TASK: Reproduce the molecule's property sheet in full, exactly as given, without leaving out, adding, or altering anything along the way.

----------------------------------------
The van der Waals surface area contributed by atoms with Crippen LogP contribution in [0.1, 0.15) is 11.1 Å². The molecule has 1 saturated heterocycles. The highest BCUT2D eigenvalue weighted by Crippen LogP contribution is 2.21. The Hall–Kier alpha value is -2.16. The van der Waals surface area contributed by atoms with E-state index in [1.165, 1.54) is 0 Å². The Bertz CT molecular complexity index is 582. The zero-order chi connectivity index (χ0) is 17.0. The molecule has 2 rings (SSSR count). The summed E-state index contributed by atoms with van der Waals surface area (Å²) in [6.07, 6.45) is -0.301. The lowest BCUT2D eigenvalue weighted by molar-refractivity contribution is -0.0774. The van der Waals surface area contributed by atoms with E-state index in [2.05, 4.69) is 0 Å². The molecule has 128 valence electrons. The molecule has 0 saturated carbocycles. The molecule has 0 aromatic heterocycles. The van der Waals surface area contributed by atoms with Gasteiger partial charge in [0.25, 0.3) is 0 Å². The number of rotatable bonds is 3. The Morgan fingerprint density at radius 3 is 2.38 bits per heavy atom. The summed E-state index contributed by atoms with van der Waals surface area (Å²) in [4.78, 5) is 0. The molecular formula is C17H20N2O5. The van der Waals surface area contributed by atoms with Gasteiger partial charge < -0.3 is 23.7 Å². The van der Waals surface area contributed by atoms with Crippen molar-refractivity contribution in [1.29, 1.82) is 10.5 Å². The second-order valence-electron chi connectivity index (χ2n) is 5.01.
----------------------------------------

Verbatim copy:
The van der Waals surface area contributed by atoms with Crippen LogP contribution in [0.1, 0.15) is 11.1 Å². The molecule has 1 saturated heterocycles. The highest BCUT2D eigenvalue weighted by Crippen LogP contribution is 2.21. The Hall–Kier alpha value is -2.16. The van der Waals surface area contributed by atoms with E-state index in [1.165, 1.54) is 0 Å². The Bertz CT molecular complexity index is 582. The zero-order chi connectivity index (χ0) is 17.0. The molecule has 2 rings (SSSR count). The summed E-state index contributed by atoms with van der Waals surface area (Å²) in [6.07, 6.45) is -0.301. The lowest BCUT2D eigenvalue weighted by molar-refractivity contribution is -0.0774. The van der Waals surface area contributed by atoms with E-state index in [2.05, 4.69) is 0 Å². The molecule has 128 valence electrons. The molecule has 0 saturated carbocycles. The molecule has 0 aromatic heterocycles. The van der Waals surface area contributed by atoms with Gasteiger partial charge in [0.25, 0.3) is 0 Å². The number of rotatable bonds is 3. The Morgan fingerprint density at radius 3 is 2.38 bits per heavy atom. The summed E-state index contributed by atoms with van der Waals surface area (Å²) in [4.78, 5) is 0. The molecular formula is C17H20N2O5. The van der Waals surface area contributed by atoms with Gasteiger partial charge < -0.3 is 23.7 Å². The van der Waals surface area contributed by atoms with Crippen molar-refractivity contribution in [1.29, 1.82) is 10.5 Å². The second-order valence-electron chi connectivity index (χ2n) is 5.01.